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  5. Nov 20, 2018 #5

    caveduck

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    I totally agree about being careful about posting things to the more public media, especially in a sensationalized way. We all get a wry grin about axial motor blowouts and the like, which are in reality not very dangerous, but look like it to people outside the community. That said, legit failures need to be documented and discussed. There has been a rash of college team failures, some of which can be attributed to them being very ambitious (which I love) but not knowing they're in "serious mistake" territory (which I do not love), and I feel like there is currently no curated source of information to combat that. Forum search is great, but you have to know the lingo, and there's no way to know that you have been comprehensive without a really large amount of experience that you can't get in four years of university.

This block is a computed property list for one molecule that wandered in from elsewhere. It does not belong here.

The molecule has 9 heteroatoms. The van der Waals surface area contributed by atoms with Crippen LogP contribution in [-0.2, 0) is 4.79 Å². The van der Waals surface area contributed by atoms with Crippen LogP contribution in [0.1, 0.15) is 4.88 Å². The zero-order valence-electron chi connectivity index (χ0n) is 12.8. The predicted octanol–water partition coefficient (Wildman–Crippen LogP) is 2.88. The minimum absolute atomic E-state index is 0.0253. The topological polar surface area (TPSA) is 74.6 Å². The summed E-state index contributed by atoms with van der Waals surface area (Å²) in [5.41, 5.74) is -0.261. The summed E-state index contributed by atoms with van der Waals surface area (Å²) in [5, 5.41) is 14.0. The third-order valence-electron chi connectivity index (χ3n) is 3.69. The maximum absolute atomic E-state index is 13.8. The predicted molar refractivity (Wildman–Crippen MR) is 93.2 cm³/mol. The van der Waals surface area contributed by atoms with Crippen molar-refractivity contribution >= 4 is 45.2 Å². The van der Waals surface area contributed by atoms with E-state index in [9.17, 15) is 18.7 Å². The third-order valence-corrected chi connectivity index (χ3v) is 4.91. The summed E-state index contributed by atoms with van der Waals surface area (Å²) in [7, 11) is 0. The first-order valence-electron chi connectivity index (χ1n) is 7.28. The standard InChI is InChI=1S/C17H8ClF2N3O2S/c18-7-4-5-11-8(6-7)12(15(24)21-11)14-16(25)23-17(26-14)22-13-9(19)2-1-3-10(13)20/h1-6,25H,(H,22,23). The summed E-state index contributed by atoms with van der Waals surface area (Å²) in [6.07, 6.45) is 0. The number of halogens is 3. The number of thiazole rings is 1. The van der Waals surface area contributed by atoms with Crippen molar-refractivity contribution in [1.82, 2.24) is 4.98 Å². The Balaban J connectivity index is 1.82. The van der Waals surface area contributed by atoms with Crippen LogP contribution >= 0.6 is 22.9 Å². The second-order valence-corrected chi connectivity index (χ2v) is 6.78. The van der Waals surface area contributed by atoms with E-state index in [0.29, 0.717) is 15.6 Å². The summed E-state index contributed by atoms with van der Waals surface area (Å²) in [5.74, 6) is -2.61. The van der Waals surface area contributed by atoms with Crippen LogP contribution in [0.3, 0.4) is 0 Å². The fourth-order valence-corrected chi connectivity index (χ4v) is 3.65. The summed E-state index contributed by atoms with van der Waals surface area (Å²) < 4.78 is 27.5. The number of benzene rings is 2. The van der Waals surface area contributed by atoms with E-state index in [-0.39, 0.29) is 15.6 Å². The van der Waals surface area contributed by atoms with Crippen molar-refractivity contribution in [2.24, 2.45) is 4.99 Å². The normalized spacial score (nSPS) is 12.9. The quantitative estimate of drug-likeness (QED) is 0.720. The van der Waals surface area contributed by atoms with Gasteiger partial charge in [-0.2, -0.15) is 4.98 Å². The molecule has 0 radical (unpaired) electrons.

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  6. Nov 20, 2018 #6

    jsdemar

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    There's a difference between "safety failures" and "safe failures". The latter is an example of how our safety codes work when something inevitably goes wrong.
     
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  7. Nov 20, 2018 #7

    Steve Shannon

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    Very nicely put, John.
     
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  8. Nov 20, 2018 #8